The 18-year-old has skyrocketed up to No. 24 after winning Indian Wells. (Getty)

Bianca Andreescu made history on Sunday by winning the BNP Paribas Open as a wild card entry. Life has forever changed for the Canadian teenager.

"A year ago, during this period, I had been struggling a lot with my tennis and with my body, too. So it's crazy what a year can do," Andreescu said. "I was playing 25Ks in Japan, and now I'm the—can I say the F word? No, I can't. I'm the f-ing champion of Indian Wells. It's crazy. Crazy is the word of the tournament for me. Just crazy."

 
 
 
 
 
 
 
 
 
 
 
 
 

What... just... happened...

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Here's five things to know about the WTA's newest superstar. 

1

Andreescu became the first teenager to win the BNP Paribas Open since Serena Williams in 2001, and the youngest champion since Serena in 1991. She's also the first wild card winner ever, and the first Canadian champion ever, in singles or doubles, man or woman. 

2

She won her first WTA main draw match in Washington in 2017 when she reached the quarterfinals as a wild card. This year, she has piled together a 28-3 record, with a finalist finish in Auckland and a WTA $125K Series title in Newport (those wins include qualifying and Fed Cup). With 16 main draw WTA wins, she leads for most wins on the tour. One year ago, she was ranked No. 196 and now she's No. 24.

 
 
 
 
 
 
 
 
 
 
 
 
 

First kiss with bae!!! Beyond grateful for this moment????????????

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3

Though born in Mississauga, Ontario, the 18-year-old's parents are both Romanian and she can speak the language. She started playing tennis at age 7 in Romania after her parents moved back, but they returned to Canada soon after.

Near the end of her acceptance speech after beating Angelique Kerber, she thanked the crowd in Romanian.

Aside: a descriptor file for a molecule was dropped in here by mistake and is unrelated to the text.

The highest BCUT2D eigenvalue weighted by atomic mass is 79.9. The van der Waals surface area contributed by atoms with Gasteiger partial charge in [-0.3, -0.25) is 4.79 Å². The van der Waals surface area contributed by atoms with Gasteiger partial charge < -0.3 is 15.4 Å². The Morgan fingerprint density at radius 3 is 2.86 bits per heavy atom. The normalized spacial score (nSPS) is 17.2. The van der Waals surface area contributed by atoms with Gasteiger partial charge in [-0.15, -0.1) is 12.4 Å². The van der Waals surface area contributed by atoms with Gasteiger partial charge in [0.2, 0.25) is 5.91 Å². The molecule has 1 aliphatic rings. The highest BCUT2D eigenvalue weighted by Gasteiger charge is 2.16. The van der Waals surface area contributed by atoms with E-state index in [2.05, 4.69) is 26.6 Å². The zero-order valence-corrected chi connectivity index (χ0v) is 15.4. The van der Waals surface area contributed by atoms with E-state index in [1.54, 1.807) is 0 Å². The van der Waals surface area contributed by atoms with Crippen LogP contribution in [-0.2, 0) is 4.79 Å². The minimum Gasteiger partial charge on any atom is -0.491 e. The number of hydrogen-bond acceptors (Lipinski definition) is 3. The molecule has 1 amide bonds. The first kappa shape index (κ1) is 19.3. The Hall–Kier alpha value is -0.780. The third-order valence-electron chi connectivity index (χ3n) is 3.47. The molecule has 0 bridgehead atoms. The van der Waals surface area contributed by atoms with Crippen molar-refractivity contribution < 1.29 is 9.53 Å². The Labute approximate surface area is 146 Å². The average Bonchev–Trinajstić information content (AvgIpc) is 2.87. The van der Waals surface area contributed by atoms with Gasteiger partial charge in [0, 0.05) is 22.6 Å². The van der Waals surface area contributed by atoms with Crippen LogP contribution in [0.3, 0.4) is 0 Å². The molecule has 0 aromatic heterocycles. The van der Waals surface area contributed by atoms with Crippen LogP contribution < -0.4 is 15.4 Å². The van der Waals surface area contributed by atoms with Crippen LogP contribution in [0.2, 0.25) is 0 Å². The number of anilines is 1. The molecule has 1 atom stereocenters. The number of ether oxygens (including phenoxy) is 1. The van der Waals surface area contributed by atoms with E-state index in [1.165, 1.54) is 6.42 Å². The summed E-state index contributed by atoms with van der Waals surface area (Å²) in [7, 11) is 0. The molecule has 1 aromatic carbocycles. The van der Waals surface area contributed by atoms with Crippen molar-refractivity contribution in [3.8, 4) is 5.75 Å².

4

Before hitting the pro tour, Andreescu was an excellent junior. She won the prestigious Les Petites As world junior tournament at age 13 in 2014, over Claire Liu. She says that moment is when she knew she wanted to go pro. 

"It really gave me a taste of what the tour felt like. Because after matches, you would sign autographs, you would give interviews, and the stadium court was actually really big and a lot of people came and watched," she said. "I loved every moment out there. I love playing in big stages and being an inspiration for others. It really gives me another purpose to play the sport."

 
 
 
 
 
 
 
 
 
 
 
 
 

We did it ????????????????????????????????????????????????❤️???????????????????? #RG2017CHAMPS #2for2

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In 2016, she achieved a career-high ranking of No. 3, and she won the Australian Open and Roland Garros junior doubles titles in 2017. 

5

Andreescu describes herself and her game as "different." She's not afraid to mix things up with slices, drop shots and even moon balls. On her right bicep, she wears a spiral hair tie that she says was bothering her on her wrist so she moved it up. It's become sort of a symbol for her as she's worn it for her entire season. She also takes a sniff from a mystery jar on occasion but won't reveal what it is. 

"I'm not saying anything," she said. "You guys got what the hair tie was about, and I think that's good enough."